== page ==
How to extract integer from string in Linux kernel space?

integer to string linux kernel
kstrtoint
kstrtoull_from_user

I want to extract integers from string, e.g. I want to extract 0 as group identifier and 1 as mdev identifier from string "/dev/nkdev/group0/mdev1".

In the above string "/dev/nkdev/group" is a fixed pattern in input, group id may be any integer between 0-9 and "mdev" is also not fixed, it may be any character sequence followed by an integer.

I used following code

#define NO_INTEGER "%0[^0-9]"

res = sscanf(dev_name_p, NO_INTEGER "%u" NO_INTEGER "%u",
             &group_id, &mdev_id);

But I found skip sequence is not supported in kernel. Can any body tell, if there is any kernel library function to do the job?

A format string like I use in this example should work:

#include <stdio.h>

int main(void)
{
        unsigned a = 38, b = 38; // Default magic value
        int n = sscanf("/dev/nkdev/group0/abc1", "/dev/nkdev/group%u/%*[a-z]%u", &a, &b);

        printf("n: %i, a: %u, b: %u\n", n, a, b);

        return 0;
}

It yields this output:

n: 2, a: 0, b: 1

c: How to extract integer from string in Linux kernel space?, I want to extract integers from string, e.g. I want to extract 0 as group identifier and 1 as mdev identifier from string. Basic Kernel Library Functions Next: Command-line Parsing. get_option — Parse integer from an option string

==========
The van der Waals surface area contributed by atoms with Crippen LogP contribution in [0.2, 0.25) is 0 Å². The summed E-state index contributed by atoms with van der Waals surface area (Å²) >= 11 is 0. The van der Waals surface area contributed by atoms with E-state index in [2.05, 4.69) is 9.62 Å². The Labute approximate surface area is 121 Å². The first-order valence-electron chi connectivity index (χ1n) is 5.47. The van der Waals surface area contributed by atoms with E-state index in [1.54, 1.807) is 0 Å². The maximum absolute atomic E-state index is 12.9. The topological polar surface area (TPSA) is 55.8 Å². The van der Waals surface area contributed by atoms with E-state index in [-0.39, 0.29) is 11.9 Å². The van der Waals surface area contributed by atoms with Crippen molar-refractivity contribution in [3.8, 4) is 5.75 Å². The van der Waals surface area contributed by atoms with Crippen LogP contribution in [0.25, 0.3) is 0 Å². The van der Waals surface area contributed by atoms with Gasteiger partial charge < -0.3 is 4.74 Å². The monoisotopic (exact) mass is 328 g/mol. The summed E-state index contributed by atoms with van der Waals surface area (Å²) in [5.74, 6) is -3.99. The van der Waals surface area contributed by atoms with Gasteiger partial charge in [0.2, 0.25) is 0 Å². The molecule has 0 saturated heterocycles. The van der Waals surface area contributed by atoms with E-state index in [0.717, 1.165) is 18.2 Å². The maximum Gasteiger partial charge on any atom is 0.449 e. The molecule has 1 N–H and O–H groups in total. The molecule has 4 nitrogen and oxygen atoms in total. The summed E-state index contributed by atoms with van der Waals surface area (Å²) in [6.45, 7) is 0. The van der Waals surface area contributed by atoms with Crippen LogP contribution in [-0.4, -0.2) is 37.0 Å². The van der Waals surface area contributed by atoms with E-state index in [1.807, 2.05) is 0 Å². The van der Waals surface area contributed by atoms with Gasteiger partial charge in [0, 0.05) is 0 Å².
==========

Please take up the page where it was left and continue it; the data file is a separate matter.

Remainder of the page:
kstrtoint() — convert a string to an int.

kstrtol() — convert a string to a long.

You check declaration in linux kernel soruce tree /include/linux/kernel.h.you will have to include this header file #include< linux/kernel.h> before using this fuction.

 Example :

    const char *buf = "123";
    long value;
    if(kstrtoint(buf, 10, &value) != 0)
         return -1;
     printk("%d",value);

String Manipulation, strncasecmp — Case insensitive, length-limited string comparison; strcpy in a length limited string; skip_spaces — Removes leading whitespace from str  It does't work in Linux kernel space as '%*[a-z]' sequence formatting is not supported in Kernel space. I used similar approach in my code which works fine with libc but doesn't work in kernel space. – iGRJ Jun 23 '16 at 5:00

This solution runs in userspace, but all functions used here are available in kernel space with the same result

Dirty, but it will work:

#include <stdlib.h>
#include <string.h>
#include <stddef.h>
#include <stdio.h>

int main(int argc, char **argv)
{
    char string[] = "/dev/nkdev/group4/mdev12";
    char *stringp = (char *)&string;
    const char delimiters[] = "/";
    char *token;
    int num1, num2;

    token = strsep (&stringp, delimiters);        /* token => "" */
    token = strsep (&stringp, delimiters);        /* token => "dev" */
    token = strsep (&stringp, delimiters);        /* token => "nkdev" */
    token = strsep (&stringp, delimiters);        /* token => "group0" */
    while (*token != 0 && (*token < '0' || *token > '9'))
        token++;
    num1 = strtol(token, NULL, 10);
    token = strsep (&stringp, delimiters);        /* token => "mdev1" */
    while (*token != 0 && (*token < '0' || *token > '9'))
        token++;
    num2 = strtol(token, NULL, 10);
    printf("num1: %d\nnum2: %d\n", num1, num2);
}